If you define morality to be dependent on God, you are deliberately precluding any conception of a godless moral world.
I don’t understand why murder needs to be bad, in a meaning different from ‘bad for self/society’. I also don’t understand how God or any entity saying anything will make murder ‘bad’ in a nonutilitarian meaning.
The only way I can connect ‘theism’ to morality, is that God is supposed to provide perks in the afterlife (or in the present world). I don’t see how the existence or nonexistence of any entity can create a non-perk justification for niceness.
I agree. Since I have been using mask, I have rarely caught cold.
I tilt towards rapid timeline—but I promise, my brain is not turning into mush. I have no terminal disease
While I would tilt towards the ‘natural’ option, this question is worthy of some research.
I don’t hold Bitcoin, friends.
Agreed. I am pretty sure practise can increase IQ scores, but people don’t do it.
Investing some money in Bitcoin would not be a bad idea. Bitcoin is both high-risk and high-potential.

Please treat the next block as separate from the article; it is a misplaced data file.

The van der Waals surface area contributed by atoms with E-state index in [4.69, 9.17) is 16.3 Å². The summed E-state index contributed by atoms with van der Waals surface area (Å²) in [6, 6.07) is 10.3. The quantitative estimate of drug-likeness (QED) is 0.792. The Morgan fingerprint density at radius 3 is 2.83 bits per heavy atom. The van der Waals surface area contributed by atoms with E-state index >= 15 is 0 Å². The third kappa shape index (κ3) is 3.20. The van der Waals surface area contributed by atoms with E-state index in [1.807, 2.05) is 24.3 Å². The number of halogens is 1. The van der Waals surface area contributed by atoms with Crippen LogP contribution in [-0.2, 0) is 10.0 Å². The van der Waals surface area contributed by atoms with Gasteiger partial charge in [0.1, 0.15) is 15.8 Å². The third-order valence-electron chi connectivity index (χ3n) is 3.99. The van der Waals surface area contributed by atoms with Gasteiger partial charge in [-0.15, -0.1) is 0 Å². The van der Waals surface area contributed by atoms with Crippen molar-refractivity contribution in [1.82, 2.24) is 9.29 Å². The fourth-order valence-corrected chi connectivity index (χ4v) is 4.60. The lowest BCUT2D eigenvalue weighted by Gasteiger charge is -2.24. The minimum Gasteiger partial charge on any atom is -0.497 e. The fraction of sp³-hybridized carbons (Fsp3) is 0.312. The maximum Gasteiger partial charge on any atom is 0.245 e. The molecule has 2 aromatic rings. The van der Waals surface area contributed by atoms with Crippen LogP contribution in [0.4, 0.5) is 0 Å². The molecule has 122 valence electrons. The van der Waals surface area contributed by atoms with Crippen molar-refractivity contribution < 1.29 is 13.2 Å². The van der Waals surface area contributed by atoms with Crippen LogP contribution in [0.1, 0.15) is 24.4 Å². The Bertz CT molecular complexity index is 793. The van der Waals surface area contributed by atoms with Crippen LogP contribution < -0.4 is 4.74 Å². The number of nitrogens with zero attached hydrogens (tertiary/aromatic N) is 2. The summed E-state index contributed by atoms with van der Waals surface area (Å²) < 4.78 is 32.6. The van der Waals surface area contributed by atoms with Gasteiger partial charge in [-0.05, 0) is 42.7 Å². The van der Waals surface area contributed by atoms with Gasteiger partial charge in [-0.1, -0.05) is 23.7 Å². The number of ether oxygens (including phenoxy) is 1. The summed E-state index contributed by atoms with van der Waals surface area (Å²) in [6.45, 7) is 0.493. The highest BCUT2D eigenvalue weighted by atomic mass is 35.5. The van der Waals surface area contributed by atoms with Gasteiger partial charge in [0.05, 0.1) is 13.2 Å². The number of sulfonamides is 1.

Indian death counts are substantially dubious with regional and local authorities frequently giving contradictory figures. However, the general feeling is that the government figures heavily underrepresent the actual mortality. This is due to substantial increase of traffic at crematoriums and graveyards.
Can you provide sources for the first statement? I couldn’t follow the reasoning. How would the existence of a God create an infinite life-time?
Why, oh, why is so much ink spilt on God?
That is weird.
No. Actually I meant to say that there is atleast 1% chance of foreknowledge or involvement.
It cannot be stated with >99% certainty that members of the Bush Administration did not have definite prior information of the events of 9/11 or played a role in it.
I wonder whether anyone’s confidence in our system has been slightly shaken by these events?